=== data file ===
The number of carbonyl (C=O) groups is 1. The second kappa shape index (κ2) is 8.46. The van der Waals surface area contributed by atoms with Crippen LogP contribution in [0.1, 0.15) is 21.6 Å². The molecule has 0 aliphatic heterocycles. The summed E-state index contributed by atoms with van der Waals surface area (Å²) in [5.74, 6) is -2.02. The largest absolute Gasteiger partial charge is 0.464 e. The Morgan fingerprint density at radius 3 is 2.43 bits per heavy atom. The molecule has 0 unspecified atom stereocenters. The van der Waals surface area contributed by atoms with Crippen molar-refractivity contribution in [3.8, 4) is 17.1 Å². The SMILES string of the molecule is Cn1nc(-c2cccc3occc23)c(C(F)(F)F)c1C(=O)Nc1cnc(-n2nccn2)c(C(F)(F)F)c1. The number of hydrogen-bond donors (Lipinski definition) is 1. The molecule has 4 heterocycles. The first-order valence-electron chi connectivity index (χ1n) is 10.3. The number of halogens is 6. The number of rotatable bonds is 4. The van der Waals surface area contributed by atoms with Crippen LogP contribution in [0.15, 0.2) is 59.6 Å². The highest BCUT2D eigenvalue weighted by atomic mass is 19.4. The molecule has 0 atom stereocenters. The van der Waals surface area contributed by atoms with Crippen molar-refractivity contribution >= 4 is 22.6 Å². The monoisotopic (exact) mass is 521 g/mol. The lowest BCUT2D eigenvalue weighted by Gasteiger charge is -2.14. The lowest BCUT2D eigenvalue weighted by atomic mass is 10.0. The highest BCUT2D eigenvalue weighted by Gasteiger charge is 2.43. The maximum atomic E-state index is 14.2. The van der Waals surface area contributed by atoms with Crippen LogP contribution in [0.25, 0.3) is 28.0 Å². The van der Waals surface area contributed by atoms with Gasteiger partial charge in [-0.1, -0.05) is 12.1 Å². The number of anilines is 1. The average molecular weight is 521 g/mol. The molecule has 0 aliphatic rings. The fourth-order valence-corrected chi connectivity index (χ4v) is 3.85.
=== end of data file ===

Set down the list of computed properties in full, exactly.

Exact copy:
The number of carbonyl (C=O) groups is 1. The second kappa shape index (κ2) is 8.46. The van der Waals surface area contributed by atoms with Crippen LogP contribution in [0.1, 0.15) is 21.6 Å². The molecule has 0 aliphatic heterocycles. The summed E-state index contributed by atoms with van der Waals surface area (Å²) in [5.74, 6) is -2.02. The largest absolute Gasteiger partial charge is 0.464 e. The Morgan fingerprint density at radius 3 is 2.43 bits per heavy atom. The molecule has 0 unspecified atom stereocenters. The van der Waals surface area contributed by atoms with Crippen molar-refractivity contribution in [3.8, 4) is 17.1 Å². The SMILES string of the molecule is Cn1nc(-c2cccc3occc23)c(C(F)(F)F)c1C(=O)Nc1cnc(-n2nccn2)c(C(F)(F)F)c1. The number of hydrogen-bond donors (Lipinski definition) is 1. The molecule has 4 heterocycles. The first-order valence-electron chi connectivity index (χ1n) is 10.3. The number of halogens is 6. The number of rotatable bonds is 4. The van der Waals surface area contributed by atoms with Crippen LogP contribution in [0.15, 0.2) is 59.6 Å². The highest BCUT2D eigenvalue weighted by atomic mass is 19.4. The molecule has 0 atom stereocenters. The van der Waals surface area contributed by atoms with Crippen molar-refractivity contribution >= 4 is 22.6 Å². The monoisotopic (exact) mass is 521 g/mol. The lowest BCUT2D eigenvalue weighted by Gasteiger charge is -2.14. The lowest BCUT2D eigenvalue weighted by atomic mass is 10.0. The highest BCUT2D eigenvalue weighted by Gasteiger charge is 2.43. The maximum atomic E-state index is 14.2. The van der Waals surface area contributed by atoms with Crippen LogP contribution in [0.25, 0.3) is 28.0 Å². The van der Waals surface area contributed by atoms with Gasteiger partial charge in [-0.1, -0.05) is 12.1 Å². The number of anilines is 1. The average molecular weight is 521 g/mol. The molecule has 0 aliphatic rings. The fourth-order valence-corrected chi connectivity index (χ4v) is 3.85.